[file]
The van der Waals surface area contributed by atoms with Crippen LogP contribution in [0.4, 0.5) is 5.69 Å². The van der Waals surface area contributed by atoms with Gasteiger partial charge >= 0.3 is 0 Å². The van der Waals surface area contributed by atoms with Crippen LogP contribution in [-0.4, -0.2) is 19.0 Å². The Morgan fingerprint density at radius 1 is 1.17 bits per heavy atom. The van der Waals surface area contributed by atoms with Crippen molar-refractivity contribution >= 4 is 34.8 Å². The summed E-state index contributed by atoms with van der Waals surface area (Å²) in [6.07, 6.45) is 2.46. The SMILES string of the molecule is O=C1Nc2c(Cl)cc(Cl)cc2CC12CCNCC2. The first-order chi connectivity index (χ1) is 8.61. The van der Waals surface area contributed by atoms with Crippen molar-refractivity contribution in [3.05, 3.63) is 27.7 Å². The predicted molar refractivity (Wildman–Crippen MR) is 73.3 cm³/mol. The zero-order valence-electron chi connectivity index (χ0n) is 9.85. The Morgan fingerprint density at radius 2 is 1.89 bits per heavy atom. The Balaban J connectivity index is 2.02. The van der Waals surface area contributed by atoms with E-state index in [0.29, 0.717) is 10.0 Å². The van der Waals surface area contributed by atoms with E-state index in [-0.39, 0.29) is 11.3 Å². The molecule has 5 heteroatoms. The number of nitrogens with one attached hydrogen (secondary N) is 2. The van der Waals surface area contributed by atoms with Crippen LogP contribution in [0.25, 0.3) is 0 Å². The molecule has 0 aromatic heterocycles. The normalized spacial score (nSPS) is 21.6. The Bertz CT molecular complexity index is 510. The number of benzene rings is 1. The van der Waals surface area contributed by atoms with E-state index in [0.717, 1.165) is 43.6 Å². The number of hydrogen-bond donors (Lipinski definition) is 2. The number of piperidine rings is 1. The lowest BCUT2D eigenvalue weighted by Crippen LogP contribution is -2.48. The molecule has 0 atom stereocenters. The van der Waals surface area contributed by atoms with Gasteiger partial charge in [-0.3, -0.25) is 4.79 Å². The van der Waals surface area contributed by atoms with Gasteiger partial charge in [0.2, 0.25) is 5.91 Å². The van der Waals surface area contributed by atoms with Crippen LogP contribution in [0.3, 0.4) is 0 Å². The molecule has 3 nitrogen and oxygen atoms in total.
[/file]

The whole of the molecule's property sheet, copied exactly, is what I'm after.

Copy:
The van der Waals surface area contributed by atoms with Crippen LogP contribution in [0.4, 0.5) is 5.69 Å². The van der Waals surface area contributed by atoms with Gasteiger partial charge >= 0.3 is 0 Å². The van der Waals surface area contributed by atoms with Crippen LogP contribution in [-0.4, -0.2) is 19.0 Å². The Morgan fingerprint density at radius 1 is 1.17 bits per heavy atom. The van der Waals surface area contributed by atoms with Crippen molar-refractivity contribution >= 4 is 34.8 Å². The summed E-state index contributed by atoms with van der Waals surface area (Å²) in [6.07, 6.45) is 2.46. The SMILES string of the molecule is O=C1Nc2c(Cl)cc(Cl)cc2CC12CCNCC2. The first-order chi connectivity index (χ1) is 8.61. The van der Waals surface area contributed by atoms with Crippen molar-refractivity contribution in [3.05, 3.63) is 27.7 Å². The predicted molar refractivity (Wildman–Crippen MR) is 73.3 cm³/mol. The zero-order valence-electron chi connectivity index (χ0n) is 9.85. The Morgan fingerprint density at radius 2 is 1.89 bits per heavy atom. The Balaban J connectivity index is 2.02. The van der Waals surface area contributed by atoms with E-state index in [0.29, 0.717) is 10.0 Å². The van der Waals surface area contributed by atoms with E-state index in [-0.39, 0.29) is 11.3 Å². The molecule has 5 heteroatoms. The number of nitrogens with one attached hydrogen (secondary N) is 2. The van der Waals surface area contributed by atoms with Crippen LogP contribution in [0.25, 0.3) is 0 Å². The molecule has 0 aromatic heterocycles. The normalized spacial score (nSPS) is 21.6. The Bertz CT molecular complexity index is 510. The number of benzene rings is 1. The van der Waals surface area contributed by atoms with E-state index in [0.717, 1.165) is 43.6 Å². The number of hydrogen-bond donors (Lipinski definition) is 2. The number of piperidine rings is 1. The lowest BCUT2D eigenvalue weighted by Crippen LogP contribution is -2.48. The molecule has 0 atom stereocenters. The van der Waals surface area contributed by atoms with Gasteiger partial charge in [-0.3, -0.25) is 4.79 Å². The van der Waals surface area contributed by atoms with Gasteiger partial charge in [0.2, 0.25) is 5.91 Å². The van der Waals surface area contributed by atoms with Crippen LogP contribution in [0.3, 0.4) is 0 Å². The molecule has 3 nitrogen and oxygen atoms in total.